Police Arrive--and This Time They'll Stay

Times Staff Writer

The first time Los Angeles police tried to open an outpost station at the Imperial Courts housing project in Watts, a late-night firebombing delayed the start-up.

That was last April. Two more times, arsonists came calling as police scheduled and then had to reschedule the opening of the prototype security post designed to protect tenants in housing project.

But Thursday, the embattled outpost was finally christened at an open house at which officers handed out balloons and baseball cards to children, and city officials served up words of encouragement to residents "who want to take back the housing project from gangs and drug users."

Most of the residents at Thursday's opening said they welcome the stepped-up security although some were critical of past police methods.

"I'm all for police protection," said Bennie Ford, 50, a ship welder who lives on Grape Street, half a block from the substation. "It's pretty rowdy in here."

Ford said neighborhood police patrols are often absent when violence breaks out and, by the time officers arrive, the incident is usually over. He complained that police tend to make arrests on minor misdemeanor charges, such as loitering and trespassing, instead of going after serious criminals. He added that residents do not cooperate with police because they don't trust them.

"We bring a lot of trouble upon ourselves, but police put a lot of chaos out, too," he said.

Program organizers are aware of the communications problems, Deputy Chief William Rathburn said. He added that with the new outpost, police are trying to "buy into the community."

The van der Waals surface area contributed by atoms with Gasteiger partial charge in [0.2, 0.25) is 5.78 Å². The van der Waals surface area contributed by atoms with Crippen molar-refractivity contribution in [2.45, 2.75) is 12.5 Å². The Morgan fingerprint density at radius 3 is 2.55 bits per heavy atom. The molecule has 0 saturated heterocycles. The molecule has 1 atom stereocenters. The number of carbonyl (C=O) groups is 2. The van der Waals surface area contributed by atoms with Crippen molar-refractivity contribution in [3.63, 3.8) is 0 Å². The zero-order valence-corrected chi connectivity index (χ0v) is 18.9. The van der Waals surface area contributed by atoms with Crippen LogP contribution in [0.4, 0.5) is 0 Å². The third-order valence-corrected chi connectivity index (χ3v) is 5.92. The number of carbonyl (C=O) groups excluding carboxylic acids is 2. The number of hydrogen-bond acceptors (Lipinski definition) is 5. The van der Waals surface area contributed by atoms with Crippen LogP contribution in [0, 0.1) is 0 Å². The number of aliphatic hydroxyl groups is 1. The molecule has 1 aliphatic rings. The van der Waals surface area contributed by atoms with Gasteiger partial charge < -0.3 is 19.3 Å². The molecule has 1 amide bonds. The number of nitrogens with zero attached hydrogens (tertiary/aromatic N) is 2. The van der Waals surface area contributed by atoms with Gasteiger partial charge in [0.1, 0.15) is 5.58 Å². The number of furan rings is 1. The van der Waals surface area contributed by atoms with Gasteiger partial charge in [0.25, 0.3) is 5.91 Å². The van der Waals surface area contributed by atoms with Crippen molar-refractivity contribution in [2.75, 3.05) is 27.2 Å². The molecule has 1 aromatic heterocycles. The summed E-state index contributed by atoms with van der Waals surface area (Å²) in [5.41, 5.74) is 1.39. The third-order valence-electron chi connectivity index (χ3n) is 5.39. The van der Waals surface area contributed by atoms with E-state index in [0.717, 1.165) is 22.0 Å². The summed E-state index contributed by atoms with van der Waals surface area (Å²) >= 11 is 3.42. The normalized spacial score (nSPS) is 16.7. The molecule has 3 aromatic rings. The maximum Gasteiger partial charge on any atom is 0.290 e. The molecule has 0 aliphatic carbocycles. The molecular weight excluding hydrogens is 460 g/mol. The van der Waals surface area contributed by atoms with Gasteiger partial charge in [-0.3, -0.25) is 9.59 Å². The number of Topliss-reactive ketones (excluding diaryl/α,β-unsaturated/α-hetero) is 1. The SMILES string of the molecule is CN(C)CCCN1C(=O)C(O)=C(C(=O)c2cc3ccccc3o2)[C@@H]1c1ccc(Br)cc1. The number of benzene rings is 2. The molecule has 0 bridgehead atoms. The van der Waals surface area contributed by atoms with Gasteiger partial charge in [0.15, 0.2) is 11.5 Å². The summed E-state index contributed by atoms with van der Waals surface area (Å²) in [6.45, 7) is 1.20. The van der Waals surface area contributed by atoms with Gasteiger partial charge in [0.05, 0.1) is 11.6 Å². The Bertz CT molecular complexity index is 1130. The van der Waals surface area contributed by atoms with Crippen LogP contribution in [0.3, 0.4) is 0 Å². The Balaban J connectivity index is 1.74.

Twelve LAPD and Housing Authority officers will use the outpost to take reports, make phone calls, conduct community watch programs and youth athletic leagues, and take an occasional break from walking the housing project beat.

The program is the second phase of Operation Hammer, a police crackdown in areas of the city where gang activity is highest.

"We are trying to build a relationship with tenants here so they can participate in the process of protecting themselves," Rathburn said.

Outside of crime, the Police Department's biggest problem is residents' fear of grappling with the troubling gang presence.

"We have found an enormous amount of apathy in the community," Rathburn said. "They don't want to see the crime that is happening. Even the good people tend to be isolated. We can't help them unless they come out of their houses."

Rathburn said the residents who complained of not having a voice in structuring the program failed to attend City Council meetings at which the program was devised.

He said that in a neighborhood survey, 90% of residents told police they supported the stepped-up patrols.

"I'm not so sure it's going to go smoothly," Rathburn said. "I'm not overly optimistic. But we are trying to focus on the positive.

"This office is a symbol that we are residents here, and we are not going to be driven out."

Mary Frierson, 60, a 34-year resident of Imperial Courts, said police officers several months ago went door to door conducting a survey and seemed to be doing the best they could to build better rapport with neighbors.

"Just their presence will make a vast difference," she said.

She was not sure how hard-core gang members would respond to the 24-hour police watch with the opening of the outpost, but she thought that if the police sponsor sports leagues and educational programs, it will give children an alternative to gang violence.

"A lot of little gang members could leave what they are doing if they had a choice," she said.

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